Bulgaria’s Commission for Protection of Competition (CPC) said on February 17 that it levied a 67.8 million leva, or 34.7 million euro, fine on Lukoil Bulgaria, the downstream unit of Russian privately-held oil major Lukoil, for abusing its dominant market position.
The announcement comes five months after the regulator accused the company of breaching both Bulgaria’s Competition Protection Act and the Treaty on the Functioning of the European Union, specifically the articles that prohibit abuse of dominant market position.
The watchdog said that it reached that conclusion after opening an investigation in 2021, prompted by complaints lodged by Lukoil Bulgaria’s competitors on the fuel retail market, OMV Bulgaria and Insa Oil.
OMV Bulgaria alleged that Lukoil was using pricing policies with regards to fuel wholesalers with the goal of pushing competitors out of the market, while Insa Oil alleged that Lukoil used predatory pricing in the sale of diesel fuel and fuel oil.
At the time, CPC said that during its investigation, it “identified competition issues in relation to the price policy applied by the company in the wholesale trade of motor fuels on the territory of the country.”
Lukoil’s pricing policy changes in 2021 were part of a strategy to “limit competition in wholesale trade of fuels,” the CPC said on February 17.
The regulator said that it’s “timely intervention” prevented Lukoil’s goal to “gradually take over the wholesale fuel market”, noting that the company “changed and corrected its behaviour” during the course of the investigation.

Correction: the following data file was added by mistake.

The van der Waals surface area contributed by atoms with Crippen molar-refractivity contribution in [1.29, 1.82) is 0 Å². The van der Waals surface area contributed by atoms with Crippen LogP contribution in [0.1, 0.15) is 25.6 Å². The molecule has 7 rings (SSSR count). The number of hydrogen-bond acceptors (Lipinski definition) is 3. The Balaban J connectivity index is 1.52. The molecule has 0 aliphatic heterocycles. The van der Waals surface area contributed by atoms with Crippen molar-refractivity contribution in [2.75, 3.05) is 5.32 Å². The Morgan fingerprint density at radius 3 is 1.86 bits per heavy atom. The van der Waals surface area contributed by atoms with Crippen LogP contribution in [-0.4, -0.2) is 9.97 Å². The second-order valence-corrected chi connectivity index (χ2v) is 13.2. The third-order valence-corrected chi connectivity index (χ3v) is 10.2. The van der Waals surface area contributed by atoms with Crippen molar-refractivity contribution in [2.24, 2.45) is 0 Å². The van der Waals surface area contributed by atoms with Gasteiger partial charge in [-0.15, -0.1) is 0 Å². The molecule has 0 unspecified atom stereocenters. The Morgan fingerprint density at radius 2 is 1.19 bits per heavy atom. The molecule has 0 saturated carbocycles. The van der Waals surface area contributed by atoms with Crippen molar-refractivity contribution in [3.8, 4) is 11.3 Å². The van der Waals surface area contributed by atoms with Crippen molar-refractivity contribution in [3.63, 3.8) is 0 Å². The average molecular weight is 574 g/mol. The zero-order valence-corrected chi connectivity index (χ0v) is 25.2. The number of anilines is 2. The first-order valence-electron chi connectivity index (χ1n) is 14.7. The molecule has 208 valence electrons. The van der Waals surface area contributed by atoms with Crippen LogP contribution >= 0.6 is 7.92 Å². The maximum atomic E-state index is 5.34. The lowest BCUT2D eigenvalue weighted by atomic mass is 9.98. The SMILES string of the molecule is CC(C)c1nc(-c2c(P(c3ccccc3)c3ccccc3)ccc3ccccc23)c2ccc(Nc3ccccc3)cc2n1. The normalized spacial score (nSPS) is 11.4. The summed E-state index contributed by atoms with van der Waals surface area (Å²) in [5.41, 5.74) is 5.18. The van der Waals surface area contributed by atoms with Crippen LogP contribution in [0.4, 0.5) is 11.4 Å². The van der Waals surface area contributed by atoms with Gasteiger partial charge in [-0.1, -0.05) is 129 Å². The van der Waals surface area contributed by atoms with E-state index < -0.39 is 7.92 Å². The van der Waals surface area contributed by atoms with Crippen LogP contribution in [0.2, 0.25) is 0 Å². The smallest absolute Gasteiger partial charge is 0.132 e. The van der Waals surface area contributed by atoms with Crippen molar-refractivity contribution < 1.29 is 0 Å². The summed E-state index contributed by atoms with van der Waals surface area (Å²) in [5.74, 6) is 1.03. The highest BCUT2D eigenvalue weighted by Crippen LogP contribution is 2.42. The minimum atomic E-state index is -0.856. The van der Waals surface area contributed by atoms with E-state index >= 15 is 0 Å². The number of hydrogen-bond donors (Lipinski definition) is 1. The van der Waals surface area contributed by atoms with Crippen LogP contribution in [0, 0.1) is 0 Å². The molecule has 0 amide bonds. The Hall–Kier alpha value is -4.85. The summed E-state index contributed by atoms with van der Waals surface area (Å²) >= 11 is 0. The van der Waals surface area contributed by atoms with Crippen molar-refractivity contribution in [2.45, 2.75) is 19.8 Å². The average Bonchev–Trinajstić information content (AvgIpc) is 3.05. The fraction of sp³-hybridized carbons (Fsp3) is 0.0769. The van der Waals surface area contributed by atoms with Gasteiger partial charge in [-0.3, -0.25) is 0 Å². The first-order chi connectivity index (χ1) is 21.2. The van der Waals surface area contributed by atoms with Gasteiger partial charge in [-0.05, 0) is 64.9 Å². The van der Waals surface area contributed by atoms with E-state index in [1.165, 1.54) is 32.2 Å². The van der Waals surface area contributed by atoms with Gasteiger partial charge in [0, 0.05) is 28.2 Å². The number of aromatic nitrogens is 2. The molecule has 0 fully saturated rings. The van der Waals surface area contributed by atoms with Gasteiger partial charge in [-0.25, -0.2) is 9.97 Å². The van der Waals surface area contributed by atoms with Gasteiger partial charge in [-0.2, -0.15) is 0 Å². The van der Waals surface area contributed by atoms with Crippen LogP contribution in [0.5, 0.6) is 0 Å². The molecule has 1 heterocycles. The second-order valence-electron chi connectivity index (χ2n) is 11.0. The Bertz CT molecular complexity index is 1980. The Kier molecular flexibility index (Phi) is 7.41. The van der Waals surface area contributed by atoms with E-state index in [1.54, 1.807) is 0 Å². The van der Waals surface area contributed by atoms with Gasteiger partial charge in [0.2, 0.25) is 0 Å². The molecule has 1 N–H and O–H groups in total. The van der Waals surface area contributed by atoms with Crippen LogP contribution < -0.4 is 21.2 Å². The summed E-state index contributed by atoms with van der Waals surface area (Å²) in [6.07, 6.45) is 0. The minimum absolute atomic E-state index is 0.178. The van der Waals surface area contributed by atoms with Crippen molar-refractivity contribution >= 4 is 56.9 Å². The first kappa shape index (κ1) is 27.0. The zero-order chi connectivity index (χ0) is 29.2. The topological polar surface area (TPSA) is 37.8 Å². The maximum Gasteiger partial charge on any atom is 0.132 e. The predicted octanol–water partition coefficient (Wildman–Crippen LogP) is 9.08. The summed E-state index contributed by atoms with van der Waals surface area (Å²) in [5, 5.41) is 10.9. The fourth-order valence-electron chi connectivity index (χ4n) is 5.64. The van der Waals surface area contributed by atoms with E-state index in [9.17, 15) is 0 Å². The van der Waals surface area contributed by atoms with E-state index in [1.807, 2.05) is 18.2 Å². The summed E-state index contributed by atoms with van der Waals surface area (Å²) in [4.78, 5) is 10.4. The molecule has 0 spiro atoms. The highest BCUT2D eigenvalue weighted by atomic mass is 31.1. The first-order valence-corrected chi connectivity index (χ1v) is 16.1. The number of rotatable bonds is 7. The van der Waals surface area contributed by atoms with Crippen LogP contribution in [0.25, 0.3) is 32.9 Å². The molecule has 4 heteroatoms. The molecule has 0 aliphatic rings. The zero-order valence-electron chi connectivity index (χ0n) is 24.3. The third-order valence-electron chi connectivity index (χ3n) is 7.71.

In its ruling, the regulator said that given the gravity of the breach, the maximum fine was up to 15 per cent of Lukoil Bulgaria’s sales revenue for the last completed fiscal year.
However, in the section regarding the calculation of the fine, CPC redacted most of the figures, including the percentage of the fine and Lukoil Bulgaria’s sales revenue in 2022.
Although the 67.8 million leva is one of the largest ever imposed by CPC, the obscured calculation process is likely to leave doubts about whether the regulator levied the largest amount possible.
CPC rejected Lukoil Bulgaria’s requests for extending the probe and additional forensic assessment, but said that there was no need to take action for the breach of the Treaty on the Functioning of the European Union. The ruling can be appealed within 14 days at the Sofia District Administrative Court.
In addition to the retail unit, Lukoil also owns Bulgaria’s sole refinery, Lukoil Neftochim in Bourgas at the Black Sea coast, which is the main source of petrol and diesel fuel sold on the Bulgarian market.
CPC had previously investigated Lukoil Bulgaria – in 2017, as part of a price-fixing cartel on the fuel distribution market, and in 2012, for alleged abuse of dominant position (it was cleared) and participation in a price-fixing cartel. On those occasions, the regulator closed the investigations without imposing any fines.
Separately, the regulator ruled in 2017 on a complaint filed against both Lukoil Bulgaria and Lukoil Neftochim, lodged by another fuel retailer, finding that there was no evidence that either of them abused their market position.
(Lukoil petrol station. Photo: sociate/flickr.com)
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